The pull-off is just the opposite of the hammer-on and results in a lower note. To do a pull-off, fret a string, pick it once and quickly release the fret so that the note below the fretted position sounds without picking the string again. You can pull-off from a fretted note to an open string or from a fretted note to a fretted note. Like the hammer-on you can use the pull-off to play more than two notes by pulling off a second time.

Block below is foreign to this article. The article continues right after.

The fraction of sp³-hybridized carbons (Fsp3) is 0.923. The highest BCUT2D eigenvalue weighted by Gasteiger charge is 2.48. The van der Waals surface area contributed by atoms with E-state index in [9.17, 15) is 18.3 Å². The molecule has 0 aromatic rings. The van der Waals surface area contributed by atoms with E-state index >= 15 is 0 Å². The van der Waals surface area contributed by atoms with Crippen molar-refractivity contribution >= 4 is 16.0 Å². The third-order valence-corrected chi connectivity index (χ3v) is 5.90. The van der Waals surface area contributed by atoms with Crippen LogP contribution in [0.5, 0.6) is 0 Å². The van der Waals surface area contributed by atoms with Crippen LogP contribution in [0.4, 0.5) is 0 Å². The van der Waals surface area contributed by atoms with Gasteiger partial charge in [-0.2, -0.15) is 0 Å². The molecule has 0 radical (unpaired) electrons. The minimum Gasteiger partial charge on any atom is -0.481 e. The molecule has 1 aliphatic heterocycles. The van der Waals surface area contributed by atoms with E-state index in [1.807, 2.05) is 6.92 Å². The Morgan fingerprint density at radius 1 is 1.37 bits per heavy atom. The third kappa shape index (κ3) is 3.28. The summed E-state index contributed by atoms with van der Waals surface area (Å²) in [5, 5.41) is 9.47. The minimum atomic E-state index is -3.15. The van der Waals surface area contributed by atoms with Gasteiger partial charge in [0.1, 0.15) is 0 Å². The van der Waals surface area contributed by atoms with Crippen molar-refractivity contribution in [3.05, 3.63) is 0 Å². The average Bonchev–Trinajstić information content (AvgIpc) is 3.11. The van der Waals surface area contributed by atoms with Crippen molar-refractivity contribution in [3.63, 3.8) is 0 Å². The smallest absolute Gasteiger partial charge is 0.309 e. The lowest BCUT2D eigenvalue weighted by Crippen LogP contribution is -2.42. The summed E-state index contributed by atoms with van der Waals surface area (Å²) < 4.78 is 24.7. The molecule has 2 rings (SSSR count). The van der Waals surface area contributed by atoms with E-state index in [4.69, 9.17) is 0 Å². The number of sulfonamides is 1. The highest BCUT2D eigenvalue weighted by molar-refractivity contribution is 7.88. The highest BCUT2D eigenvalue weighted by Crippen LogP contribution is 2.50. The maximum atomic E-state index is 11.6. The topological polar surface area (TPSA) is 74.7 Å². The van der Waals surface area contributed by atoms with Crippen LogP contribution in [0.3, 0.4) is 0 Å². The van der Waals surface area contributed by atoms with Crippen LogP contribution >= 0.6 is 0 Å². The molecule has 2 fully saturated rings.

The pull-off is illustrated using tablature in much the same way as the hammer-on. The only difference is that the pull-off has a capital P over the arch, like this.
Using the A string as an example again, the first pair of notes represents a pull-off from the 2nd fret to the open A string. The second set of notes represents a pull-off from the forth fret to the second fret, The third set of notes represents a pull-off that encompasses three notes. Like the hammer-on the pull-off is sounded by a single stroke from the pick.